Page last updated at 12:39 GMT, Sunday, 3 May 2009 13:39 UK

What is Hazel Blears up to?

By Ross Hawkins
Political correspondent, BBC News

It is difficult to describe the government's communications efforts as a "lamentable failure", then persuade people you did not mean to criticise the prime minister.

Hazel Blears
Ms Blears is usually known for her upbeat approach

That was the position the Communities Secretary Hazel Blears found herself in after news of her Sunday newspaper article broke.

Just days earlier Gordon Brown had faced down critics of his YouTube videos and insisted he would use the site again.

So when Hazel Blears said "YouTube if you want to", but traditional methods were best, she both coined a catchy phrase and risked publicly contradicting her boss.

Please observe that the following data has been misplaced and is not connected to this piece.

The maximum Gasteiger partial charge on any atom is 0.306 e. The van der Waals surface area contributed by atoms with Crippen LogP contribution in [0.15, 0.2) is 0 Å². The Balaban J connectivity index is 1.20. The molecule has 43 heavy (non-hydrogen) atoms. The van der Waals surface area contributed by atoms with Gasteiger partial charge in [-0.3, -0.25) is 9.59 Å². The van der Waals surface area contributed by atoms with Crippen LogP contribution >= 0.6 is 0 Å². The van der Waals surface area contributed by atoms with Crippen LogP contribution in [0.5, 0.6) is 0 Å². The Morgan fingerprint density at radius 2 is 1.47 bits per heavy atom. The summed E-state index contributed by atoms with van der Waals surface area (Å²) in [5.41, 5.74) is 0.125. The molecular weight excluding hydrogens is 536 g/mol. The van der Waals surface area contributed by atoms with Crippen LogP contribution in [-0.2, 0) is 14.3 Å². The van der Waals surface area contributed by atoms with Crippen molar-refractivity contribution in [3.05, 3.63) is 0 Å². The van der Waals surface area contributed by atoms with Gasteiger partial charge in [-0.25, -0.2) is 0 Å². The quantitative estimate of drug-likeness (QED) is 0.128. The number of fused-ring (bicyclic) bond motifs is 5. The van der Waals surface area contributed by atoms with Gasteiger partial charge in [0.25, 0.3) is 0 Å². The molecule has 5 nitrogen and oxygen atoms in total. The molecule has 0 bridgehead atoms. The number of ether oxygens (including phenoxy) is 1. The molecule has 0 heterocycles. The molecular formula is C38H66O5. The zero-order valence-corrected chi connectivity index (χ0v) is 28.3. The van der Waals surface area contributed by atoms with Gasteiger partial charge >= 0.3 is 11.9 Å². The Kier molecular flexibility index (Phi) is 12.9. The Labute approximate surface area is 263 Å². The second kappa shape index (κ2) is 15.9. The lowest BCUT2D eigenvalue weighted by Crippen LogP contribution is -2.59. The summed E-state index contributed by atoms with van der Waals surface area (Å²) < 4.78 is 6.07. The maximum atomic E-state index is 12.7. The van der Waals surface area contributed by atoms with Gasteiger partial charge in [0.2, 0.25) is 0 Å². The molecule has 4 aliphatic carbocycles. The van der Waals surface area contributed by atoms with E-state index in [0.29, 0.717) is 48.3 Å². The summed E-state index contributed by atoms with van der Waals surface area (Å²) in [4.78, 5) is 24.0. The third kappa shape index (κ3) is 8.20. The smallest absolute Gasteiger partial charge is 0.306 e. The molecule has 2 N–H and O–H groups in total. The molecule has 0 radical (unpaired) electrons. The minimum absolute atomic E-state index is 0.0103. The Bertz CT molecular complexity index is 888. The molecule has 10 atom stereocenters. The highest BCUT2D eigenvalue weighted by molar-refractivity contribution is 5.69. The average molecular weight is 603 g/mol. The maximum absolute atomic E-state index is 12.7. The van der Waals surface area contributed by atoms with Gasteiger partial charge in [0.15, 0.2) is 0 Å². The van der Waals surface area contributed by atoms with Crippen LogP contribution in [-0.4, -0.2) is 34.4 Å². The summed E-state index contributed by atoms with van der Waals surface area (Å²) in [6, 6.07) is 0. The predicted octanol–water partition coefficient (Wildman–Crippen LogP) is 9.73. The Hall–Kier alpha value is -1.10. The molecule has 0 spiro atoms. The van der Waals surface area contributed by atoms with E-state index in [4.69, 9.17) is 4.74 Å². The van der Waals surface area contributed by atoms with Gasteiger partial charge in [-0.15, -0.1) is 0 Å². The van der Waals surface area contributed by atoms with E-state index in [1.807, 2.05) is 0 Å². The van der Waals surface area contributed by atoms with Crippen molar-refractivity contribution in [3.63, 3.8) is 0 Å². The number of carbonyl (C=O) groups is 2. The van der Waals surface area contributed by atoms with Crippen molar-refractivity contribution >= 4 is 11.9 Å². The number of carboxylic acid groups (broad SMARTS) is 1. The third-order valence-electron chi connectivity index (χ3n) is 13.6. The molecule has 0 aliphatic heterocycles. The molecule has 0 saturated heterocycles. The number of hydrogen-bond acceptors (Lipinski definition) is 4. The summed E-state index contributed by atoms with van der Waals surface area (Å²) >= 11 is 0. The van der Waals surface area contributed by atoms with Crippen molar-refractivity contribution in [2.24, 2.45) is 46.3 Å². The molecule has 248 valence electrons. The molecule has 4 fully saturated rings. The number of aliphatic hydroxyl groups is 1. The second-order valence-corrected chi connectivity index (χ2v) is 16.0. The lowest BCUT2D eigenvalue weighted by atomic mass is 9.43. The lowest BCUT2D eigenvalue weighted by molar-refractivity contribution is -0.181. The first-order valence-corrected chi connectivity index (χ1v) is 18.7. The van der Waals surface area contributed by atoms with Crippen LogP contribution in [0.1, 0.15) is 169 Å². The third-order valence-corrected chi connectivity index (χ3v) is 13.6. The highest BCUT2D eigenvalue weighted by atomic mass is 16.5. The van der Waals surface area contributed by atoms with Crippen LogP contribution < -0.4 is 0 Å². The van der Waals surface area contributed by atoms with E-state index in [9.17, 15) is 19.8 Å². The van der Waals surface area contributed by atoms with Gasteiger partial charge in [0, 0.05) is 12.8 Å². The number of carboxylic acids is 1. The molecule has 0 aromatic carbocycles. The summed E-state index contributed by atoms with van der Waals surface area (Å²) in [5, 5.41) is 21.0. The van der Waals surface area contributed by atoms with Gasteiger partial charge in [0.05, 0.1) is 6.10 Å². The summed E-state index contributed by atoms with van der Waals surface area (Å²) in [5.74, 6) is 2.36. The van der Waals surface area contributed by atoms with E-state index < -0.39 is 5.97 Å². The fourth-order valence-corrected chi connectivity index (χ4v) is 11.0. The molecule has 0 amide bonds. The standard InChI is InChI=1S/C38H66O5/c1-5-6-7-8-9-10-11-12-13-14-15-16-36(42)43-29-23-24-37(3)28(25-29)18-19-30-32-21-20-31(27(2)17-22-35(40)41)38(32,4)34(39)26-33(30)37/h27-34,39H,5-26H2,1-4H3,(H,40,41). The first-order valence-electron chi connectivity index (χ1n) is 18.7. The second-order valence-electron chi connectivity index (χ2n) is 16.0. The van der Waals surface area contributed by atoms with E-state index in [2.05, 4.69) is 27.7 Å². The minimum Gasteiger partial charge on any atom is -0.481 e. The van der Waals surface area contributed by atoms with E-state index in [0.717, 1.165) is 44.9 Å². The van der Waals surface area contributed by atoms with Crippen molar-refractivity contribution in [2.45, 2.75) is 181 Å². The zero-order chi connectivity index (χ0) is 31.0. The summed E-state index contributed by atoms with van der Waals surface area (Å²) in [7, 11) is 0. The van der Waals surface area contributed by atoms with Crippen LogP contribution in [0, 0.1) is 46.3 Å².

So what was she up to?

Publicly she has insisted she backs the prime minister 100%.

Sources close to Ms Blears - who is known more for enthusiasm and cheer than disloyalty - said the reaction to her article had surprised her.

Positioning?

Her key message, that Labour needs to do better getting its message across, is one she has delivered many times before, though without attracting this much negative publicity.

With unhappy backbenchers grumbling about Mr Brown, Labour figures who speak out of turn risk being accused of positioning themselves for a potential leadership contest.

Though, after being soundly beaten in the race to be the party's deputy leader, Ms Blears is not a frontrunner.

The question now is how will Mr Brown respond?

Sacking her in a future reshuffle could look petty. Allowing her to stay could look weak.

The former deputy prime minister John Prescott has urged his colleagues to stop complaining and get campaigning. Between the controversial phrases, Ms Blears had a similar message.

But rather than rallying Labour troops her piece has created more problems for an already burdened prime minister.



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